Keith McMillen K-Mix review

  • £429
  • €684
  • $599

An interface, mixer and control surface all in one

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Our Verdict

An impressive, affordable solution for those seeking audio interfacing, mixing and control functionality.

For

  • An excellent all-rounder.

Against

  • Tiny writing for each command.
Buying options

Keith McMillen has helped design products including Akai's MPX820 and MB76, the Mirror 6 MIDI Guitar, the QuNeo 3D, and the QuNexus and K-Board keyboards.

His aim is to provide flexible tools for modern musicians and the K-Mix sets out the blueprint, offering audio interfacing, mixing and control surface manipulation in one compact unit. With no moving parts in the design, K-Mix has been constructed to withstand the bumps of both studio and live requirements.

Starting with its audio interface, K-Mix provides eight balanced inputs and ten outputs, including the stereo headphone output. Channels 1 and 2 are set up for line or microphone connections, while channels 3-8 are for line and phone input sources only.

Physical connections are made on the rear panel, with power provided via an external PSU and connection to your computer is made via a separate USB. Phantom power, for the mic inputs, is available on channels 1 and 2.

All aspects of a channel's configuration can be handled from the front panel, with Fader level adjustment of the interface controllable once you've pressed the 'Main' button. Then, to adjust levels for each of the eight channels, you can let your fingers slide up and down the rubberised faders for each channel, with LED backlights showing you values for each fader in turn, turning from green, through yellow to red at the upper end.

To adjust input Trim for each channel, there's an equivalent Trim button, so pressing this allows you to set input levels. In the same way, via dedicated buttons for each section, you can enable or disable phantom power for channels 1 and 2, engage Pan positions for each channel, enable per-channel three-band EQ, configure auxiliary sends and access the global reverb effects send, which is mixed into the main stereo output.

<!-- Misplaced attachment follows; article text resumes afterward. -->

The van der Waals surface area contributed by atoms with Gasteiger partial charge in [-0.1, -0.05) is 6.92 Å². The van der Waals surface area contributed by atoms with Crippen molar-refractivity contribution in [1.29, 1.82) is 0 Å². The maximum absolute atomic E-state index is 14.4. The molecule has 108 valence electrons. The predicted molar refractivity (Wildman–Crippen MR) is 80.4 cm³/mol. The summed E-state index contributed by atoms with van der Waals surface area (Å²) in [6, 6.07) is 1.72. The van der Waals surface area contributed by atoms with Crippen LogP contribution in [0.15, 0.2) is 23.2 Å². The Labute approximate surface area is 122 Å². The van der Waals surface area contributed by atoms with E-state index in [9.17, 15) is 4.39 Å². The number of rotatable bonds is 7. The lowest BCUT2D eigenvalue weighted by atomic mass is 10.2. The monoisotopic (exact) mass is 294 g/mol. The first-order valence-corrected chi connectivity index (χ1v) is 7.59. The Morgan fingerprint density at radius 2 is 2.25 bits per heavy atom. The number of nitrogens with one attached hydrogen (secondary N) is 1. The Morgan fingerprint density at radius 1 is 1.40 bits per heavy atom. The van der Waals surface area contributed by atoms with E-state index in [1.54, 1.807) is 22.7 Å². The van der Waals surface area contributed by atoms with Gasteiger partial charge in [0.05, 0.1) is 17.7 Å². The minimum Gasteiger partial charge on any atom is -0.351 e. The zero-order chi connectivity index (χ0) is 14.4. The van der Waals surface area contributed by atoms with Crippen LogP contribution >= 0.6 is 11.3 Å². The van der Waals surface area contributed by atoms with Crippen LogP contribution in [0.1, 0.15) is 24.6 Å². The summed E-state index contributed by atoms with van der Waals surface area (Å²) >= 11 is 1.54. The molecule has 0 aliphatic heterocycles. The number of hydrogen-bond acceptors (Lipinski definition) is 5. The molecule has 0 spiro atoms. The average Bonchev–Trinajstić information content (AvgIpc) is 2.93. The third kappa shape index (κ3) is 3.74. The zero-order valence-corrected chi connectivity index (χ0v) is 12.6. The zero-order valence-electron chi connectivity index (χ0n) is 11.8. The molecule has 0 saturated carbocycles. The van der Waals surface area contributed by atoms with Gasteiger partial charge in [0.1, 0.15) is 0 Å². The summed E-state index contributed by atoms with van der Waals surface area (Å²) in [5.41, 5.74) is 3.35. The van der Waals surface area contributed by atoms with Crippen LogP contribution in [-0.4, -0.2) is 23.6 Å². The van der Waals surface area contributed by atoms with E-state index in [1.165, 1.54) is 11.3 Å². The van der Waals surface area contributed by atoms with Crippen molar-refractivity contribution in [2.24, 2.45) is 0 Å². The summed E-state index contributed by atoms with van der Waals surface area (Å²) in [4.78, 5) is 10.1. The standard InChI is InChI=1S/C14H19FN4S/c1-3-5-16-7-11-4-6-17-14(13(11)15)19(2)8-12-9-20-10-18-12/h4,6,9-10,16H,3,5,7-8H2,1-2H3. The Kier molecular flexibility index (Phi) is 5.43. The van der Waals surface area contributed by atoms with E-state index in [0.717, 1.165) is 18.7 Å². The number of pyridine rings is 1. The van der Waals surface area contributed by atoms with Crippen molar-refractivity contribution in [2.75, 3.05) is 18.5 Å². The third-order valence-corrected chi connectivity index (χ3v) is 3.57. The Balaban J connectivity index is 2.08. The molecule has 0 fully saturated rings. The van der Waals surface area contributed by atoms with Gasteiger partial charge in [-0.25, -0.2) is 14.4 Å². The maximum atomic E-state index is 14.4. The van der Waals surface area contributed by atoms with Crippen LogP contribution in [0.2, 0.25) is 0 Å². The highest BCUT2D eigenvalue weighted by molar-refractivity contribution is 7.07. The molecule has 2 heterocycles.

The rotary dials above the faders are 'multi-function', depending on the task in hand. When EQing, they control individual bands from bass on the left to treble on the right. When using Compression, they control Threshold, Ratio, Release and Output gain with other modes assigning them alternative tasks.

As each mode button is pressed, a red LED inside each of these rotaries glows to show its current position, while blue LEDs toggle from the controls of one function to the next, so you can always see what you're doing. The writing printed next to each command is small and hard to read in low light settings but it doesn't take long before you're reaching for specific commands intuitively.

Setting up the control capabilities of K-Mix will vary, depending on your chosen DAW, but once you're connected, you can 'teach' your host software K-Mix's control options, which are extensive. Again, faders and rotary pots make obvious partners to key DAW features but other buttons (with the exceptions of Power and Shift) can be configured to transmit control data too.

K-Mix manages to squeeze an awful lot into its frame and there's much more here than immediately meets the eye. If you're on the lookout for a hybrid audio interface, control surface and mixing environment, K-Mix offers all of the above at an attractive price point.

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